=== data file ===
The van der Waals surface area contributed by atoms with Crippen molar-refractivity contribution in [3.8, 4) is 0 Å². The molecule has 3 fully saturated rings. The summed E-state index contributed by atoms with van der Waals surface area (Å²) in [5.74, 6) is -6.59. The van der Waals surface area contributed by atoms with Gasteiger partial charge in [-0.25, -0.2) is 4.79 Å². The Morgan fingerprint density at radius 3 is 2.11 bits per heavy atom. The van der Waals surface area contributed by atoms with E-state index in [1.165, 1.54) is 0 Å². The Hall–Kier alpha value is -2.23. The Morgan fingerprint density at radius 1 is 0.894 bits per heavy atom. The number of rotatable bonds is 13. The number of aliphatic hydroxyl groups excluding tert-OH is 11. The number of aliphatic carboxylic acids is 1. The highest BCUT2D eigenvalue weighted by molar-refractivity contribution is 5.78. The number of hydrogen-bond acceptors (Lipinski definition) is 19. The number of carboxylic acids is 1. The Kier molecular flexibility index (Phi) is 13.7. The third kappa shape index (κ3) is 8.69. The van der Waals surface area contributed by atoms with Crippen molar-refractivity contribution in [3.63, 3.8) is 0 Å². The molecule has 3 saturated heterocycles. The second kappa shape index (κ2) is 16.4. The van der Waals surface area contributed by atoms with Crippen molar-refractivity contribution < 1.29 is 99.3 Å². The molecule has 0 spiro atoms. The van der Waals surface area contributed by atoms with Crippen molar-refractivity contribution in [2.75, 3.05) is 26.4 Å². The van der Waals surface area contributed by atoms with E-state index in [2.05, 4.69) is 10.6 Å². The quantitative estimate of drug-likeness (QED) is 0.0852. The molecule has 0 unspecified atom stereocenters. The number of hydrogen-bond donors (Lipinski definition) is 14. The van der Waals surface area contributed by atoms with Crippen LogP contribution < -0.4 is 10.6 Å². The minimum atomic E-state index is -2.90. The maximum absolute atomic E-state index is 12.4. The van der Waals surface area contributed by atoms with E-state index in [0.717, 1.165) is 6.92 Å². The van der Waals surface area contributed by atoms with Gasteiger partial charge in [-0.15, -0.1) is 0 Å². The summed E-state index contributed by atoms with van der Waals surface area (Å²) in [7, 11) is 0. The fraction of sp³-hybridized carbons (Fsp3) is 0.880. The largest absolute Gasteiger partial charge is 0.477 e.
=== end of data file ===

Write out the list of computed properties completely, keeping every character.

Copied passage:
The van der Waals surface area contributed by atoms with Crippen molar-refractivity contribution in [3.8, 4) is 0 Å². The molecule has 3 fully saturated rings. The summed E-state index contributed by atoms with van der Waals surface area (Å²) in [5.74, 6) is -6.59. The van der Waals surface area contributed by atoms with Gasteiger partial charge in [-0.25, -0.2) is 4.79 Å². The Morgan fingerprint density at radius 3 is 2.11 bits per heavy atom. The van der Waals surface area contributed by atoms with E-state index in [1.165, 1.54) is 0 Å². The Hall–Kier alpha value is -2.23. The Morgan fingerprint density at radius 1 is 0.894 bits per heavy atom. The number of rotatable bonds is 13. The number of aliphatic hydroxyl groups excluding tert-OH is 11. The number of aliphatic carboxylic acids is 1. The highest BCUT2D eigenvalue weighted by molar-refractivity contribution is 5.78. The number of hydrogen-bond acceptors (Lipinski definition) is 19. The number of carboxylic acids is 1. The Kier molecular flexibility index (Phi) is 13.7. The third kappa shape index (κ3) is 8.69. The van der Waals surface area contributed by atoms with Crippen molar-refractivity contribution in [3.63, 3.8) is 0 Å². The molecule has 3 saturated heterocycles. The second kappa shape index (κ2) is 16.4. The van der Waals surface area contributed by atoms with Crippen molar-refractivity contribution < 1.29 is 99.3 Å². The molecule has 0 spiro atoms. The van der Waals surface area contributed by atoms with Crippen molar-refractivity contribution in [2.75, 3.05) is 26.4 Å². The van der Waals surface area contributed by atoms with E-state index in [2.05, 4.69) is 10.6 Å². The quantitative estimate of drug-likeness (QED) is 0.0852. The molecule has 0 unspecified atom stereocenters. The number of hydrogen-bond donors (Lipinski definition) is 14. The van der Waals surface area contributed by atoms with Crippen LogP contribution < -0.4 is 10.6 Å². The minimum atomic E-state index is -2.90. The maximum absolute atomic E-state index is 12.4. The van der Waals surface area contributed by atoms with E-state index in [0.717, 1.165) is 6.92 Å². The van der Waals surface area contributed by atoms with Gasteiger partial charge in [-0.15, -0.1) is 0 Å². The summed E-state index contributed by atoms with van der Waals surface area (Å²) in [7, 11) is 0. The fraction of sp³-hybridized carbons (Fsp3) is 0.880. The largest absolute Gasteiger partial charge is 0.477 e.